Bullock: PPL Decision ‘Doesn’t Take Away’ Montana’s Strong Stream Access Rights
HELENA – Attorney General Steve Bullock released the following statement regarding Montana’s stream access laws in response to inquiries regarding the U.S. Supreme Court’s decision on riverbed ownership in PPL Montana LLC v. Montana.
“Montana has some of the strongest stream access laws in the nation, preserving the ability of all Montanans to hunt, fish, float and recreate on public streams and rivers. This decision by the U.S. Supreme Court, while disappointing, doesn’t take away or affect that right.”
“The ability to access public lands and rivers is an integral part of our heritage as Montanans – and something that I want my three kids and the next generation of Montanans to inherit. But hunting, fishing and recreating on public lands is about more than just our heritage – it’s about the economic viability of rural communities and small businesses. I will always fight for them.”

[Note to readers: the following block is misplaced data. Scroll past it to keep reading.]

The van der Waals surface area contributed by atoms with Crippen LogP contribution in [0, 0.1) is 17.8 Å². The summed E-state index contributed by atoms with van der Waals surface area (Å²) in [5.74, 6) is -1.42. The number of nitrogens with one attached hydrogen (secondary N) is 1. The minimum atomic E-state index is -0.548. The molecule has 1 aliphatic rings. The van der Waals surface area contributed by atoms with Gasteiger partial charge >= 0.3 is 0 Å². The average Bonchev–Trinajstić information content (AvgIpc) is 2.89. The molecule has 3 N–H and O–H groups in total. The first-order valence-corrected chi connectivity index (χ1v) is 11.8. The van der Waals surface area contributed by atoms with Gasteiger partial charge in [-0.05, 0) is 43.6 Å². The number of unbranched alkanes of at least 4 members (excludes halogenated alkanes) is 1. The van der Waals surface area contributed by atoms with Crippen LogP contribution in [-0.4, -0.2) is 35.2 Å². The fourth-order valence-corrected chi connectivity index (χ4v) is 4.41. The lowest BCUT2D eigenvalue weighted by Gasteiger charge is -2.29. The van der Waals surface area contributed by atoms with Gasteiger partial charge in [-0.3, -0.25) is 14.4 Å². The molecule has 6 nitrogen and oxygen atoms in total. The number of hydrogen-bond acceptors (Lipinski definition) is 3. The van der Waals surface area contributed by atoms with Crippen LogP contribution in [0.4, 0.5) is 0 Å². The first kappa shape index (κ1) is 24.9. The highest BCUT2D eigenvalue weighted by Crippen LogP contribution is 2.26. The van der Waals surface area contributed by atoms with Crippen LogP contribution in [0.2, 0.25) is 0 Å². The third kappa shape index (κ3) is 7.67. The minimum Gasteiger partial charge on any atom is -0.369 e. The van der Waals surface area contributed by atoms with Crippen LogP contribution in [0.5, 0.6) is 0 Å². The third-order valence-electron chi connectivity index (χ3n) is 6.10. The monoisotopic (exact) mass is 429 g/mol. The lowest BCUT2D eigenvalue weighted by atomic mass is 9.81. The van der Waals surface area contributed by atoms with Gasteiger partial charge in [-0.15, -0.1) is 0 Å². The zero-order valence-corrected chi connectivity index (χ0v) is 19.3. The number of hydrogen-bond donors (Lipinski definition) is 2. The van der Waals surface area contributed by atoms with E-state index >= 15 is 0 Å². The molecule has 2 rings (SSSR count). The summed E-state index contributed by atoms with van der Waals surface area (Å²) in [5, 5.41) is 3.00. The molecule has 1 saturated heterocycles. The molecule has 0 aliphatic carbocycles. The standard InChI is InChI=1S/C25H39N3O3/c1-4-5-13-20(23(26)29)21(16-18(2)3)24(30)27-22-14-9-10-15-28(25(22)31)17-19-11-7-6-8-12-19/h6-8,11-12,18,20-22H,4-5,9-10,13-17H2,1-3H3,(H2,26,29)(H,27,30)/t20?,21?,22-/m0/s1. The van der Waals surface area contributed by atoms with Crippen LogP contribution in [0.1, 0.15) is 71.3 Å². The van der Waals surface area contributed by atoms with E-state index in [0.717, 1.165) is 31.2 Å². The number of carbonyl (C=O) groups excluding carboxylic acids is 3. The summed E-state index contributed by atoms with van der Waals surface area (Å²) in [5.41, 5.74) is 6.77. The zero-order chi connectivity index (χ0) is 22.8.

As an assistant attorney general, Bullock wrote the landmark opinion in 2000 which established stream access from publicly owned bridges. While previous attempts to codify that opinion into law had failed, large bipartisan majorities passed HB 190 in 2009. That legislation was written by then-Rep. Kendall Van Dyk, D-Billings, and supported by Bullock.
The U.S. Supreme Court’s decision in PPL Montana LLC v. Montana has no impact to Montana’s stream access law. Montana’s access law says the public can recreate on any natural stream — irrespective of who owns the bed and banks — as long as that stream is capable of supporting recreation and as long as those using the stream do not go above the normal high-water marks where the banks are owned by private interests.
The ruling, issued this week, applies to the riverbeds immediately under the PPL dams in question and whether the state can or cannot charge rent for their use.